A Hit to Q1 Growth
Global business activity is taking an unexpected hit from worries over the coronavirus outbreak, according to recent data from IHS Markit. As the chart below shows, the IHS Markit purchasing managers’ index fell sharply through mid-February with U.S. Services Business Activity Index falling to 49.4 (53.4 in January), a 76-month low. The IHS Manufacturing Survey (below) also fell to 50.8 (51.9 in January), a 6-month low. New orders fell for the first time since data collection began in 2009.
Hesitancy among firms due to coronavirus is causing a decline in business activity in the United States. This is the conclusion reached by IHS Markit’s economist in reaction to the surveys mentioned above. Chris Williamson, Chief Business Economist at IHS Markit, said: “Manufacturing production ground almost to a halt due to a near-stalling of orders.” He went on to say that the survey data was consistent with a 0.6% pace of GDP growth in February, down from 2% in January. Somewhat counterintuitively, he also said that business sentiment about the year ahead saw a notable upturn, reflecting “widespread optimism that the current slowdown will prove short-lived.”
The Test for Bulls
For the bullish case for stocks to stay intact, it is important that business confidence remains firm. To see a pickup in earnings to support higher valuations, businesses confidence and capital spending will need to see a boost. The downtrend in global activity in 2019, exhibited in the chart above, halted in the back half of last year. Monetary easing, a trade truce, and leaner inventories set the stage for a sustained upswing at the start of the year. However, two new wildcards — coronavirus and uncertainty over the U.S. election — pose risks to this outlook. A relapse into contracting business activity or a darkening profit outlook would make the bull case for equities a harder one to advance.
Safe Assets Rally
Another record low was set last year for long-term U.S. Treasury bond yields (charts, above left). The 30-year U.S. Treasury bond fell to yield near 1.9% last Friday after two strong days of gains in the bond market. Never before has the long bond carried such a low yield. The 30-year inflation rate priced into inflation-protected Treasury bonds is only 1.7%, implying that the market is priced to realize just a 0.2% real return for holding the most extended end of the Treasury yield curve. Also, the spread between 10-year U.S. Treasury yields and 3-month Treasury bills again turned negative last week and ended the week at -7 basis points (-0.07%). As we discussed last summer, this “inversion” or negative spread is often seen as a harbinger of slowing growth or recession.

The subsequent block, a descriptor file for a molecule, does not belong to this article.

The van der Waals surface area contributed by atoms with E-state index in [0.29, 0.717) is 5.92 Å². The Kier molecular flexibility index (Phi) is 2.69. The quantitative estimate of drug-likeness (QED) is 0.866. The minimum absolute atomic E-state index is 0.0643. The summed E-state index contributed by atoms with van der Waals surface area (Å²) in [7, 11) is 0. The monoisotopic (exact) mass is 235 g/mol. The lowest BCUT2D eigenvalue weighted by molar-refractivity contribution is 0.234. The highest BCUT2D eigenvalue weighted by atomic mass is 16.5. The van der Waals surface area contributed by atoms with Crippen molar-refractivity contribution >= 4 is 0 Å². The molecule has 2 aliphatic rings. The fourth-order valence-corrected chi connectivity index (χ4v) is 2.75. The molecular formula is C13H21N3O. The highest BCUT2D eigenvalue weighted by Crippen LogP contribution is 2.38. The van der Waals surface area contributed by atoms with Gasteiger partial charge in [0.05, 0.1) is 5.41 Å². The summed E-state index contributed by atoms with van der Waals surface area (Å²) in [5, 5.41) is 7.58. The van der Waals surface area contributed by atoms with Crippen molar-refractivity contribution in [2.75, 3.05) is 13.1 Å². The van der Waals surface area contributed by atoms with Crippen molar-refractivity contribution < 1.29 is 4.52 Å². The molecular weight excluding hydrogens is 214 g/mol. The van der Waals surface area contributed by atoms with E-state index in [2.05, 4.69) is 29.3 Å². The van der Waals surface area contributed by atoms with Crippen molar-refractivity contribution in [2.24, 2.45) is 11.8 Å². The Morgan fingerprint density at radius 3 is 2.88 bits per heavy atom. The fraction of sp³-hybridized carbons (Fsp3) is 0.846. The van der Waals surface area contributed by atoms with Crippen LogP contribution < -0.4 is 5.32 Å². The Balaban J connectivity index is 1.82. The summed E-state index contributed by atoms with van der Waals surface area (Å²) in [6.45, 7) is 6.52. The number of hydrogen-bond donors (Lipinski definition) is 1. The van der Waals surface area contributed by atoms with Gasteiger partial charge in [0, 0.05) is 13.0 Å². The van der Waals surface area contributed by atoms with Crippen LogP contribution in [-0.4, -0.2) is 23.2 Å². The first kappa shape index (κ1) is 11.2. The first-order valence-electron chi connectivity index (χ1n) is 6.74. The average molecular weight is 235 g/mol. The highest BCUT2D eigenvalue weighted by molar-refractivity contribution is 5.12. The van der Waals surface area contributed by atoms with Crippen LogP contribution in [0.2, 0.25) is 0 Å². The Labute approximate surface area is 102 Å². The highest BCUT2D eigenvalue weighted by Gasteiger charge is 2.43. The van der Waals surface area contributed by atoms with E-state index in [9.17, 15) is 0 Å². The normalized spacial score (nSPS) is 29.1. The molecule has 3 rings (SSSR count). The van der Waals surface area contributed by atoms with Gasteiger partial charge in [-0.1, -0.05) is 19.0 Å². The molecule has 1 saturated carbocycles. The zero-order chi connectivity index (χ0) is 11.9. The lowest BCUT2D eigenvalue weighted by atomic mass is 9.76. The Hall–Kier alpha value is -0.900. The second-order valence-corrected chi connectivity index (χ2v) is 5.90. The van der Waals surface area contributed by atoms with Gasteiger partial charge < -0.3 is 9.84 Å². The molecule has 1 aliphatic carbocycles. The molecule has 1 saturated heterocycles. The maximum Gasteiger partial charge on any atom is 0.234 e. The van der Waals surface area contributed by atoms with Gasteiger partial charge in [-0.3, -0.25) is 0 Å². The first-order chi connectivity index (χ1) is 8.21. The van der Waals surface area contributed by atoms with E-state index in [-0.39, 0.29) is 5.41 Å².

As bonds have rallied, so too has gold (chart, above right). Gold is up 26% since last June versus a 22% gain in the S&P 500 (a large-cap U.S. equity market index). The rise in gold and jump in Treasury prices can mean that investors are seeking “insurance” or “safe” assets. Such run-ups are not uncommon during uncertain times but can reverse course violently once the proximate cause of market jitters fade.
The last week’s market action and dataflow did little to advance a bullish case and suggest worries over the coronavirus will likely hurt near-term growth. A bigger question remains: will business confidence continue to hold up despite the coronavirus outbreak and jitters surrounding upcoming U.S. elections. If confidence does hold up, the hit to growth could prove short-lived and be followed by a sharp second-half rebound.
Kevin Caron, CFA, Senior Portfolio Manager
Chad Morganlander, Senior Portfolio Manager
Matthew Battipaglia, Portfolio Manager
Steve Lerit, CFA, Client Portfolio Manager
Suzanne Ashley, Analyst
WCA Fundamental Conditions Barometer Description: We regularly assess changes in fundamental conditions to help guide near-term asset allocation decisions. The analysis incorporates approximately 30 forward-looking indicators in categories ranging from Credit and Capital Markets to U.S. Economic Conditions and Foreign Conditions. From each category of data, we create three diffusion-style sub-indices that measure the trends in the underlying data. Sustained improvement that is spread across a wide variety of observations will produce index readings above 50 (potentially favoring stocks), while readings below 50 would indicate potential deterioration (potentially favoring bonds). The WCA Fundamental Conditions Index combines the three underlying categories into a single summary measure. This measure can be thought of as a “barometer” for changes in fundamental conditions.
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